On Patrick Towles saying Jeff Badet can “take the top off a defense”: “I think we got a lot of guys that can do that. It’s gonna take time for us to get to where we’re really working at. I think as the quarterbacks’ comfort level increases and they’re more probably comfortable with the whole offense and communication, it’ll be a lot easier for them to look out there and switch this to that and get more shots down the field. We did more shots down the field today than we did the other day. So that’ll come when everything settles down. I think we got playmakers on offense without a doubt, so it’s our job to get them the ball.”

On having small guys at West Virginia in Stedman Bailey and Tavon Austin who made big plays and if he sees anybody comparable here: “I haven’t been around many people like Tavon Austin, I’ll be honest with you. That guy, he’s a special kid. Now, Stedman was a shorter guy at an outside receiver. I definitely think that even Tavon, for instance, there were things he was great at and things that he wasn’t great at. But the ability to make plays with the ball in the hand making somebody miss, I think we got a lot more depth here (of) people that can do that than just one or two. So I think the overall depth here with guys like that is really, really good. Exciting to see.”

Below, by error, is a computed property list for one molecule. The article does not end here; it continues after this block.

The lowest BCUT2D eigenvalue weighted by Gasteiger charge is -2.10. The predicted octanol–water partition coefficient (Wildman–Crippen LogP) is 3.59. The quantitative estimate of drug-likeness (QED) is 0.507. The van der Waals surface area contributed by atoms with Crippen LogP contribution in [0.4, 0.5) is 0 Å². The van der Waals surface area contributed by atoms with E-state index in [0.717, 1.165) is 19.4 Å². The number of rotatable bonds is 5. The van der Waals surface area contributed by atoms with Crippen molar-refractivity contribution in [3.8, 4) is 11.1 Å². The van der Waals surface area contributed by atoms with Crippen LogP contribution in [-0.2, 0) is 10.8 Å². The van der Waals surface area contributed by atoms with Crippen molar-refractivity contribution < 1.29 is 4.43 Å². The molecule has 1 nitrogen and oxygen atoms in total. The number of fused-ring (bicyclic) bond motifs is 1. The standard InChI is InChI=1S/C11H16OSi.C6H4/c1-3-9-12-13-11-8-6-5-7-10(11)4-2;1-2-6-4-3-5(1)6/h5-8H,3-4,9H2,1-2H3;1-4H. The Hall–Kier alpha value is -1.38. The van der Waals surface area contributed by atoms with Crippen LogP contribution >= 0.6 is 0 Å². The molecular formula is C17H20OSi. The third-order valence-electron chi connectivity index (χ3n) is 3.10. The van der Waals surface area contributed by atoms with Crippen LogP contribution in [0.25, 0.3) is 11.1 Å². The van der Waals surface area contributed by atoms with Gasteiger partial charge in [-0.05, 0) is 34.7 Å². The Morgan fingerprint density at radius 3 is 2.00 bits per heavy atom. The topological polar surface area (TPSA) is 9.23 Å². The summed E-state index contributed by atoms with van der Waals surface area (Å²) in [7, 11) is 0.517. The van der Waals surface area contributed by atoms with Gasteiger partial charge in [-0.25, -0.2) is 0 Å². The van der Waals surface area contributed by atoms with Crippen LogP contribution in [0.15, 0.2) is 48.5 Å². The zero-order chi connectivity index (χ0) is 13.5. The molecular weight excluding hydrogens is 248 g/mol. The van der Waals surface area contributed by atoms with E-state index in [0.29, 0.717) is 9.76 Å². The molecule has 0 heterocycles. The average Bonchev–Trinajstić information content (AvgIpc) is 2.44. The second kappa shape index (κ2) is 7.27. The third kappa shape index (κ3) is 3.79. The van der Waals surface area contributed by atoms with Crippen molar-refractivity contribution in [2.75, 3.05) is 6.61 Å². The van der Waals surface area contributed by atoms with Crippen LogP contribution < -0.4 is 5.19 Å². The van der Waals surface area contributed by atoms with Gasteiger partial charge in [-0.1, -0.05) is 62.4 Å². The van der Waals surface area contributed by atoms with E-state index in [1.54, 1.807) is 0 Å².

On how Ryan Timmons is coming in his rehab and if he has an idea what to expect from Timmons: “He looks like he’s performing. He could be one of those guys, too. That’s a guy that comes to mind. But I’m very careful of labeling anybody anything right now because of the fact that it’s day two, no pads. Once you put pads on, people will start making plays, and the cream rises to the top whenever you start doing that. So I’m not gonna label anybody early, but I think the kid, he looks 100 percent to me.”

On his impressions of the options at offensive tackle without having seen them in pads: “It’s really hard to evaluate up front because of that. But I do think body-wise it’s good, positive. But as far as what we’re doing on the field, there’s zero way to do that until you put pads on. That’s the hardest thing up front. In my opinion it’s more dangerous without pads than with pads. The NCAA, I mean, I don’t understand why the whole no-pad deal. Never have. It’s more dangerous without pads on. But that’s neither here nor there.”